To my sister’s disappointment I find no blankets at the Catacaos market stands, but there’s a huge plethora of pottery, purses, hats, and jewelry.  This market in Catacaos becomes more familiar as we continue to visit La Campina to consult with a group of local stitchers about sewing woven samples of paja toquilla into clutches.  The first time my co-worker, Fiorella, and I visit Enrique and his brother, the local stitchers near La Campina, they ask, “Tu entiendes?”  Fiorella explains my knowledge is limited, they laugh and instruct me to say, “Ayuda,” if I need help.  I already know “Ayudar” means “To help,” but smile and nod, too shy to say more in case my response yields more sentences I don’t understand.  After sewing a few minutes, the machine needle breaks.  “Ayuda,” I announce.  Enrique heads over to replace the needle.  Success.  When we return, our collaboration begins with Enrique laying out the fabric and angling the scissors in his hands as he begins cutting.  Fiorella begins to explain why he’s doing this, but she doesn’t need to translate this time.  I understand what he’s making bias, even if we don’t speak the same language.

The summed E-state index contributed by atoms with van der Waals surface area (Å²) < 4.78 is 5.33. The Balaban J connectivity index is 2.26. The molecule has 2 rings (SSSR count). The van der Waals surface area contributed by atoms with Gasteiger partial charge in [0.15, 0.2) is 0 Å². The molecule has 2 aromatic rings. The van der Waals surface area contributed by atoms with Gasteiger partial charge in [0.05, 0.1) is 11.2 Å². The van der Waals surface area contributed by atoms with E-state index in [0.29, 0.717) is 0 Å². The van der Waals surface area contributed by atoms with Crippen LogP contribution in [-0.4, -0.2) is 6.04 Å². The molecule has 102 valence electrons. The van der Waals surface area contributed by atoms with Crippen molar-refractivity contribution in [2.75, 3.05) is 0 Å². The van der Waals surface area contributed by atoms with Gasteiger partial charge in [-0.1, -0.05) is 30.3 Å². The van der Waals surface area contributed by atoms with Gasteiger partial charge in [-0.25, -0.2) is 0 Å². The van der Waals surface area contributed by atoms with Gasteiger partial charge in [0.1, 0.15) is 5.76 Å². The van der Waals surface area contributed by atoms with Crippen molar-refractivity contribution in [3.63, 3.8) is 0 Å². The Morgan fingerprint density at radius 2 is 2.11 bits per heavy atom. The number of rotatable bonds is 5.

Moto Taxi (L)This connection inspires me to try Spanish again.  Most of my attempts in person or on Instagram revolve around ordering or describing food, but it’s a start.  My last few days in Piura I am more eager to speak, even if I don’t understand every response given to me.  I travel to work sites on moto taxis on my own and maneuver the traffic speeding through Piura, certain I will reach my destination.  Enrique’s genuine nature and affinity for Disneyland encourage me to speak more to him in Spanish; I’m convinced he only means well.  I have to re-tell to him a few times that I was taught Spanish in college and some French in elementary school since my explanations confuse him into thinking I went to school in France or that I’m fluent in French.  I ask, “Cuantos anos tu coses?” hoping he’ll understand that I want to know how long he’s been sewing.  Enrique tells me he’s twenty-five.  I have to ask Fiorella to translate this one.  I remain resilient, however, and on my last day find myself alone in a copy and print shop doing my best to get necessary papers printed and arranged for information packets.  With a few conjugations of “Necesitar” and “Querer” phrases and my hands gesturing and pointing for objects, I have manila envelopes of tech packs, patterns, and natural dyeing instructions ready for the artisans.  Success.